Facing the growing COVID-19 infodemic: Digital health literacy and information-seeking behaviour of university students in Slovenia

Publikation: Beiträge in ZeitschriftenZeitschriftenaufsätzeForschungbegutachtet

Authors

  • Mitja Vrdelja
  • Sanja Vrbovšek
  • Vito Klopčič
  • Kevin Dadaczynski
  • Orkan Okan

The entire world is faced with the COVID-19 pandemic, which is also accompanied by an infodemic. This refers to the rapid spread of (accurate and false) information, mainly through internet usage increasing. Digital health literacy (DHL) is therefore important for addressing challenges related to online health information and services, as well as for navigation through the complex information landscape with huge amounts of different (and conflicting) information about COVID-19. The aim of this study is to examine the level of DHL in relation to COVID-19 in Slovenian university students and to determine online information-seeking behaviour in order to plan and prepare effective communication interventions for this sub-population. A cross-sectional survey, administered by an online questionnaire, was conducted to collect data on DHL. A total of 3621 students participated, of whom 70% were female and the average age was 22.65 years (SD = 4.65). Bivariate analyses were performed to assess the association of key characteristics with DHL. Overall, the results show that the level of DHL among students is sufficient. Most difficulties were reported in assessing the reliability of information (n = 1484, 49.3%). Approximately one third of the students (n = 847, 27.9%) reported having problems in finding information of their interest, and somewhat more (n = 900, 29.6%) reported difficulties in making a selection among all the information found. Students with a sufficient level of DHL are more likely to seek information through search engines and websites of official institutions, while students with a limited level of DHL more frequently reported using social media for health information searches. It is necessary to establish interventions for a systematic lift of the DHL and health literacy (HL) of all population groups.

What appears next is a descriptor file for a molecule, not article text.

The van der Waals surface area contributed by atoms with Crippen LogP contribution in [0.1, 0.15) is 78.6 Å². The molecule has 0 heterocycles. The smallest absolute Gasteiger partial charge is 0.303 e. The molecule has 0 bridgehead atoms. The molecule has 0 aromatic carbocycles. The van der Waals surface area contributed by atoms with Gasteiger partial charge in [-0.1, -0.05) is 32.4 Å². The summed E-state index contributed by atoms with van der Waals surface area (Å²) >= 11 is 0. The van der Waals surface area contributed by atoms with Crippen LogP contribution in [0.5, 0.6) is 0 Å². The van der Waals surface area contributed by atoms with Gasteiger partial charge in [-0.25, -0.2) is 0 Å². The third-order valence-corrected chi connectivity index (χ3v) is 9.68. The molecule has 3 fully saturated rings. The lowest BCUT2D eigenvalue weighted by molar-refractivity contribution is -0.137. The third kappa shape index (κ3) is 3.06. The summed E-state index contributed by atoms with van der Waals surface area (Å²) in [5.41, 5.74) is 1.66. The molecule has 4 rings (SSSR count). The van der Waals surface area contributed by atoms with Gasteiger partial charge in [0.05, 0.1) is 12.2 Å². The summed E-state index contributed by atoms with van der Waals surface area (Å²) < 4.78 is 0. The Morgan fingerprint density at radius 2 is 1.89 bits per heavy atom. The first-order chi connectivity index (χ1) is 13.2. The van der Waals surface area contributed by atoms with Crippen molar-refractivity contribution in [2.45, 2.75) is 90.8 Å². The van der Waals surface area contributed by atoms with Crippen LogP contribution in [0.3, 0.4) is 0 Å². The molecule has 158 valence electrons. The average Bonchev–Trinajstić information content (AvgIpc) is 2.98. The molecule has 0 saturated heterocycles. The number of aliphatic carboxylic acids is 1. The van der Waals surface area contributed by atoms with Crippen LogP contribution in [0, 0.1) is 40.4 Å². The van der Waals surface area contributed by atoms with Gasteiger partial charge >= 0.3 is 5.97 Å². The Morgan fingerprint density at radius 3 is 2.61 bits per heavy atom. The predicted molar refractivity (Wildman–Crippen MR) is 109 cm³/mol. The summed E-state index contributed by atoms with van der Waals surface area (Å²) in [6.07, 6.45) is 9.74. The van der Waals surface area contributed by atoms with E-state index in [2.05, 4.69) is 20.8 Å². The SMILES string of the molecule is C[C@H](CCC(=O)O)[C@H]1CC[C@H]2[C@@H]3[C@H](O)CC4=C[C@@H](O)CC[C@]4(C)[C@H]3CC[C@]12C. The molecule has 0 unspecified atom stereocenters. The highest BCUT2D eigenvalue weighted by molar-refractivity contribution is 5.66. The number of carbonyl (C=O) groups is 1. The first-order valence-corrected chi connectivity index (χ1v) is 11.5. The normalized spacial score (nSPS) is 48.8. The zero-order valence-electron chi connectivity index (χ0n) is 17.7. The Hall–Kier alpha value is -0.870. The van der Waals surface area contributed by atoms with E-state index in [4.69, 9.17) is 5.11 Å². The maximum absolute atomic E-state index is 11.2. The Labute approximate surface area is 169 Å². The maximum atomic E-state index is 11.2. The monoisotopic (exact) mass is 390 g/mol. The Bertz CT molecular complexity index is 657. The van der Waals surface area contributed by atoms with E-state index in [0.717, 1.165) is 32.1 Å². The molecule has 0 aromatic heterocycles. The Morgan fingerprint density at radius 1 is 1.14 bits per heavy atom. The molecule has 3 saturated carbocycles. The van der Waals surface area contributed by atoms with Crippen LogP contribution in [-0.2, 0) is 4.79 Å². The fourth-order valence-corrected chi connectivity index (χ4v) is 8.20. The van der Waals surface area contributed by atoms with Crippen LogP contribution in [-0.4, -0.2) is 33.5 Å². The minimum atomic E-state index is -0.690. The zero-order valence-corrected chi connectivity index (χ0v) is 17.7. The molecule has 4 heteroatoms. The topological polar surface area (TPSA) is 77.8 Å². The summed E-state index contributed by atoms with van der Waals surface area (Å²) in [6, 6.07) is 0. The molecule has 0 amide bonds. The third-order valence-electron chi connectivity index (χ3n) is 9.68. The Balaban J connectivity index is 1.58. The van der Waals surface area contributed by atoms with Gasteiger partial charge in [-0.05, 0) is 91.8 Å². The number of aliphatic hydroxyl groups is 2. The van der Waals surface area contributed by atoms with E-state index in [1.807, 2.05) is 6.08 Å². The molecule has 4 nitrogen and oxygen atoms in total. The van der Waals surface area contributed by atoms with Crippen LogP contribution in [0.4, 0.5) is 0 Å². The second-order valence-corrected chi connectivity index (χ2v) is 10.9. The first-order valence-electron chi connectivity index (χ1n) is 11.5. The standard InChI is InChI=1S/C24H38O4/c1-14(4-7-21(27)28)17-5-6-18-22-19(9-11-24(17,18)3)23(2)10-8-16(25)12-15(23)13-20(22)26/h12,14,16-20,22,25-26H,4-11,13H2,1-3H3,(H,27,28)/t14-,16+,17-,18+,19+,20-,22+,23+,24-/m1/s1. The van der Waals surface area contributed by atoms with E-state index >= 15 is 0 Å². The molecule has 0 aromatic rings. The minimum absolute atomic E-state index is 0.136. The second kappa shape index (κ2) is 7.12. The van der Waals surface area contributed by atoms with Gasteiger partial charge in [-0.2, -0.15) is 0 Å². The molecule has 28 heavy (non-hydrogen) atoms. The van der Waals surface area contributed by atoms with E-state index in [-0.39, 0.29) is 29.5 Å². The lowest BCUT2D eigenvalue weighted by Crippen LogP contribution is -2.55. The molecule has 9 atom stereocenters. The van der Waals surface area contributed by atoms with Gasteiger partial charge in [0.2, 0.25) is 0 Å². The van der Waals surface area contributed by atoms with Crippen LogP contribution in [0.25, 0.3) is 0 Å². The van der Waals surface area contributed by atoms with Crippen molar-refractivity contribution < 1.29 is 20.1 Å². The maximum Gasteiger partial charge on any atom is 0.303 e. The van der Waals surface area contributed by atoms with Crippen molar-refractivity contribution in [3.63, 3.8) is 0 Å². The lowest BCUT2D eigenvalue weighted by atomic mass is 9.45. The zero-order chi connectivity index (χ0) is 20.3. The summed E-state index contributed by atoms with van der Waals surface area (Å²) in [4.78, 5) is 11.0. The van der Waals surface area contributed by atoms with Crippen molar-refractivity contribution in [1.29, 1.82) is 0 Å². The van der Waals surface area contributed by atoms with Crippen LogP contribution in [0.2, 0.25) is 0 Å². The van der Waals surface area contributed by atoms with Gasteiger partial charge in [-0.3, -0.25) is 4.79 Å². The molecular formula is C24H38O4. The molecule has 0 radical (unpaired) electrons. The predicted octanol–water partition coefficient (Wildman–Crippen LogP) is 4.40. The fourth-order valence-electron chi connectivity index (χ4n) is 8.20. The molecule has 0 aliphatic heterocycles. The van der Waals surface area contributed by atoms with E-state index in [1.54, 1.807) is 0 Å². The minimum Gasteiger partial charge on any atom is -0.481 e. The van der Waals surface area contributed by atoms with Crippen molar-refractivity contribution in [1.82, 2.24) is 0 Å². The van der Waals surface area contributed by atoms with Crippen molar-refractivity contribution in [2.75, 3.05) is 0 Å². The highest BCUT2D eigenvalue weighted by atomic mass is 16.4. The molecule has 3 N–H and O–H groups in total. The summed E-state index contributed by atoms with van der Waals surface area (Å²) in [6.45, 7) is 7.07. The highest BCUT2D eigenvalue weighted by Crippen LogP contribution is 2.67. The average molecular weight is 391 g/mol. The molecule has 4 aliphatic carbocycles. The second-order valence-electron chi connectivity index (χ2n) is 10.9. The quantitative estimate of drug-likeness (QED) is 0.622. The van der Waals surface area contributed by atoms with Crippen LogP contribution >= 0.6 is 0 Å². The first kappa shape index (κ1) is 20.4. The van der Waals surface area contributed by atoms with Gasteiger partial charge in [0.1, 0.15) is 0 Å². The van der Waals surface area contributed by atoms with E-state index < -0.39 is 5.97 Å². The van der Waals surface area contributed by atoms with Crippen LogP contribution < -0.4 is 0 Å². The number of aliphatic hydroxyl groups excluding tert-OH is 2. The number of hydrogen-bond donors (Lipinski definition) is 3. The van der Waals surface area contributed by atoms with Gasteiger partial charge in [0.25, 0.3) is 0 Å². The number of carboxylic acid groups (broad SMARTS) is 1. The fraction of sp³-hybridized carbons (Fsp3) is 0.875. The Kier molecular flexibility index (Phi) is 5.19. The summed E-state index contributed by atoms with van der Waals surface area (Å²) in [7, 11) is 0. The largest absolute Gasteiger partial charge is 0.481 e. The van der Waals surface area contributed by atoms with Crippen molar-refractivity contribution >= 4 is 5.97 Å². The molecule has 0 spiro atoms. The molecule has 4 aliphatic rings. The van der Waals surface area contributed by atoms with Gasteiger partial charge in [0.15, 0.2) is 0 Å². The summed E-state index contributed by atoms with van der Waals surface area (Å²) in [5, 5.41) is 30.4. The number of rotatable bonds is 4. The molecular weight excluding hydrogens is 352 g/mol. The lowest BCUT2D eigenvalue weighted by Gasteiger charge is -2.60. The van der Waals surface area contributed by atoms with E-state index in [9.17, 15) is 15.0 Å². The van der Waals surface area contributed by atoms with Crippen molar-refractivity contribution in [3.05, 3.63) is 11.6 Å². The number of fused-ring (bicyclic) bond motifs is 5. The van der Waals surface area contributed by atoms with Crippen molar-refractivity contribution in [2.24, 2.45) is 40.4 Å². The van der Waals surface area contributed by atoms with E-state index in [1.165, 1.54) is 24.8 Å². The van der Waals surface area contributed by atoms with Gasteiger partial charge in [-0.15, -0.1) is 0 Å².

OriginalspracheEnglisch
Aufsatznummer8507
ZeitschriftInternational Journal of Environmental Research and Public Health
Jahrgang18
Ausgabenummer16
Anzahl der Seiten16
ISSN1661-7827
DOIs
PublikationsstatusErschienen - 12.08.2021

DOI